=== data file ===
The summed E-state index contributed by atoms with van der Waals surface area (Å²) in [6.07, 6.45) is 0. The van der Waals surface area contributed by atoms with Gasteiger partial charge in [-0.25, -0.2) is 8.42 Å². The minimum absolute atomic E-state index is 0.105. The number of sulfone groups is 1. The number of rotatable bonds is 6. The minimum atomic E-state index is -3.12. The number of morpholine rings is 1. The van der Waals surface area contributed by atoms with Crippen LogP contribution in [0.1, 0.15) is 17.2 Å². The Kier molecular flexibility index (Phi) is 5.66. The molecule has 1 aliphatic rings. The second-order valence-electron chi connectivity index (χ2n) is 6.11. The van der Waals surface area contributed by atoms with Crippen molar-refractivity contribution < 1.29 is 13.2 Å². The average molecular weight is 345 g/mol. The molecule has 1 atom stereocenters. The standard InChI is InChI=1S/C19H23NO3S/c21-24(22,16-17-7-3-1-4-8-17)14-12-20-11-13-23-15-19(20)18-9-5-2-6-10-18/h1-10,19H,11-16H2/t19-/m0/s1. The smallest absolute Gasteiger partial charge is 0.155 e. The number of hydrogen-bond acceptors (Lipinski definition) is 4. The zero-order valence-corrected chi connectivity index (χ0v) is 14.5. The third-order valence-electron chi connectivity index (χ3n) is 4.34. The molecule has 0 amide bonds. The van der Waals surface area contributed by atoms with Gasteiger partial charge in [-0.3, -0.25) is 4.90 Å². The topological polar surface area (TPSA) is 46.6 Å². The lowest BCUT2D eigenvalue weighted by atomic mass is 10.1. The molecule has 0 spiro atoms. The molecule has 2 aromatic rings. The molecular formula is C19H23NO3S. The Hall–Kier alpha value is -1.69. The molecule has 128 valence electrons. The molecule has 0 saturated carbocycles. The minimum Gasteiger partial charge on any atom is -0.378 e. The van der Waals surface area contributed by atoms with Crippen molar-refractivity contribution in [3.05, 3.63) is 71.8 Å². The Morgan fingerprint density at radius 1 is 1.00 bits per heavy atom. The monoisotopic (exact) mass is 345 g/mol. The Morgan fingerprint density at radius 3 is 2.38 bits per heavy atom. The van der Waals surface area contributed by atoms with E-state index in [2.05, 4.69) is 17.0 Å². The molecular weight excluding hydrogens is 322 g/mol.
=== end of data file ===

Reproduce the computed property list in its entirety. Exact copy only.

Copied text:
The summed E-state index contributed by atoms with van der Waals surface area (Å²) in [6.07, 6.45) is 0. The van der Waals surface area contributed by atoms with Gasteiger partial charge in [-0.25, -0.2) is 8.42 Å². The minimum absolute atomic E-state index is 0.105. The number of sulfone groups is 1. The number of rotatable bonds is 6. The minimum atomic E-state index is -3.12. The number of morpholine rings is 1. The van der Waals surface area contributed by atoms with Crippen LogP contribution in [0.1, 0.15) is 17.2 Å². The Kier molecular flexibility index (Phi) is 5.66. The molecule has 1 aliphatic rings. The second-order valence-electron chi connectivity index (χ2n) is 6.11. The van der Waals surface area contributed by atoms with Crippen molar-refractivity contribution < 1.29 is 13.2 Å². The average molecular weight is 345 g/mol. The molecule has 1 atom stereocenters. The standard InChI is InChI=1S/C19H23NO3S/c21-24(22,16-17-7-3-1-4-8-17)14-12-20-11-13-23-15-19(20)18-9-5-2-6-10-18/h1-10,19H,11-16H2/t19-/m0/s1. The smallest absolute Gasteiger partial charge is 0.155 e. The number of hydrogen-bond acceptors (Lipinski definition) is 4. The zero-order valence-corrected chi connectivity index (χ0v) is 14.5. The third-order valence-electron chi connectivity index (χ3n) is 4.34. The molecule has 0 amide bonds. The van der Waals surface area contributed by atoms with Gasteiger partial charge in [-0.3, -0.25) is 4.90 Å². The topological polar surface area (TPSA) is 46.6 Å². The lowest BCUT2D eigenvalue weighted by atomic mass is 10.1. The molecule has 0 spiro atoms. The molecule has 2 aromatic rings. The molecular formula is C19H23NO3S. The Hall–Kier alpha value is -1.69. The molecule has 128 valence electrons. The molecule has 0 saturated carbocycles. The minimum Gasteiger partial charge on any atom is -0.378 e. The van der Waals surface area contributed by atoms with Crippen molar-refractivity contribution in [3.05, 3.63) is 71.8 Å². The Morgan fingerprint density at radius 1 is 1.00 bits per heavy atom. The monoisotopic (exact) mass is 345 g/mol. The Morgan fingerprint density at radius 3 is 2.38 bits per heavy atom. The van der Waals surface area contributed by atoms with E-state index in [2.05, 4.69) is 17.0 Å². The molecular weight excluding hydrogens is 322 g/mol.